Caitlin Rivers, PhD
“A national strategy isn’t about the packet of papers. It’s about setting a vision for where we want to be in three, six, twelve months and laying out how we’re going to get there. That’s how we set up public health — and the economy — for success.”
Caitlin Rivers, Ph.D., is an infectious disease epidemiologist, Senior Scholar at the Johns Hopkins Center for Health Security (JHCHS), and Assistant Professor in the Department of Environmental Health and Engineering at the Johns Hopkins Bloomberg School of Public Health (JHSPH). Her research focuses on improving public health preparedness and response, particularly by improving capabilities for “outbreak science” and infectious disease modeling to support public health decision making.
Prior to joining Johns Hopkins, Dr. Rivers worked as a civilian epidemiologist for the U.S. Army. She served as acting Branch Chief in the Disease Epidemiology Division, Chief Epidemiologist of the Health of the Force surveillance report product line, and manager of the Acute Respiratory Surveillance Program, which has run continuously for 50 years. As a Department of Defense Science, Mathematics, and Research Transformation (SMART) Scholar, she served as the senior epidemiologist on several outbreak investigations, including with the Special Operations community.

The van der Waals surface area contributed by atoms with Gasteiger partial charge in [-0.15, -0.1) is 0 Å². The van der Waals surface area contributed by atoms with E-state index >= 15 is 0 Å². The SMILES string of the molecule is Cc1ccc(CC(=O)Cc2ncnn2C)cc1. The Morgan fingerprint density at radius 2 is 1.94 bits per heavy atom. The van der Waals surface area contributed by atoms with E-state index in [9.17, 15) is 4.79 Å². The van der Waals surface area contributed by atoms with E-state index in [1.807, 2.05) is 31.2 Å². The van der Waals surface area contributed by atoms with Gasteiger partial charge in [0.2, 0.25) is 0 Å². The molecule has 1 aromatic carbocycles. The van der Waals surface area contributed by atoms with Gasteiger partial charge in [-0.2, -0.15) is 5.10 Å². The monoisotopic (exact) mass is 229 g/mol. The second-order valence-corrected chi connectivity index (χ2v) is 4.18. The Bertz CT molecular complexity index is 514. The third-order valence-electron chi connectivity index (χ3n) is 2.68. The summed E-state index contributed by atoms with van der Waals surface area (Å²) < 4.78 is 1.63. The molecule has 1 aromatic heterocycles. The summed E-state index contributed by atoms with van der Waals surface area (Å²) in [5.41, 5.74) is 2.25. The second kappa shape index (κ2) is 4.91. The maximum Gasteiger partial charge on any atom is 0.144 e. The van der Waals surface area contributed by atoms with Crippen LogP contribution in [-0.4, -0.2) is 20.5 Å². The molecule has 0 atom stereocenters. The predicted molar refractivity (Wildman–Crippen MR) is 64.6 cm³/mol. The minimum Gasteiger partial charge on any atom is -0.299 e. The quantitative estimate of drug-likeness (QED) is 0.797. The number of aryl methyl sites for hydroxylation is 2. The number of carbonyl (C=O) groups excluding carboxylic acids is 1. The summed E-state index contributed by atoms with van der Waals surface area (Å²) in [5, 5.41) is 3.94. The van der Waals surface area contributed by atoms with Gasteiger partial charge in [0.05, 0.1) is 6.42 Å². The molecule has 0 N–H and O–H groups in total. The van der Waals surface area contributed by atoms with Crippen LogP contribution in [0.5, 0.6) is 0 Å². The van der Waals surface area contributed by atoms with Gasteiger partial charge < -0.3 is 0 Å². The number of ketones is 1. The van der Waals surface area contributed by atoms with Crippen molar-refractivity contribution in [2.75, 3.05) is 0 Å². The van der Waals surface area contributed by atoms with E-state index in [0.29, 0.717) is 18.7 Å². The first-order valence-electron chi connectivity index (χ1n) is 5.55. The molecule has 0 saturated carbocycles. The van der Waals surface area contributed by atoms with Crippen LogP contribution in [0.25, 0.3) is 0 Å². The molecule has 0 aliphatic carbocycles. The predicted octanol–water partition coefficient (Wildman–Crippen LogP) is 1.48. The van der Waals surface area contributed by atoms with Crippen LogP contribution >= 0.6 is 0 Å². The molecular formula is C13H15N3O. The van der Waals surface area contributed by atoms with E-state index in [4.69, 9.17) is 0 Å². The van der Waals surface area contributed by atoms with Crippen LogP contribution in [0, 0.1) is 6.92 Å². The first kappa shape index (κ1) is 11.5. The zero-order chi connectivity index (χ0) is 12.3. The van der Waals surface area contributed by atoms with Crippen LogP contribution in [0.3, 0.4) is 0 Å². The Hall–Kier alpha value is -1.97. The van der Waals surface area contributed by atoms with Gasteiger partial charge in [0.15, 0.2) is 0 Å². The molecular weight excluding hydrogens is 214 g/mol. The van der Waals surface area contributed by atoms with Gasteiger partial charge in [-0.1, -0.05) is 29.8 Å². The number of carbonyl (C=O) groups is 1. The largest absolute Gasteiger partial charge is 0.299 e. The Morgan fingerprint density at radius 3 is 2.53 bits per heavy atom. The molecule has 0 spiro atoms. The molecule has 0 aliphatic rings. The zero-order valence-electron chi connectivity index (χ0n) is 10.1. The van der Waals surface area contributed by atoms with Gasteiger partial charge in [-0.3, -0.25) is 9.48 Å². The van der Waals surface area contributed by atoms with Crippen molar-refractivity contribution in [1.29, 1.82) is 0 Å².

Dr. Rivers additionally participated in a National Science and Technology Council interagency working group aimed at bringing pandemic prediction and forecasting in capabilities into the federal government. She has been honored with the Department of the Army Achievement Medal for Civilian Service, JHCHS Emerging Leaders in Biosecurity Fellowship, and JHSPH Faculty Award for Excellence in U.S. Public Health Practice.
Dr. Rivers received her B.A. in anthropology from the University of New Hampshire and her M.P.H. in infectious diseases and Ph.D. in genetics, bioinformatics and computational biology from Virginia Tech, where she focused on computational epidemiology, particularly modeling emerging infectious diseases to support public health decision making. Her research concentrated on data related to outbreaks of avian influenza, MERS, and Ebola.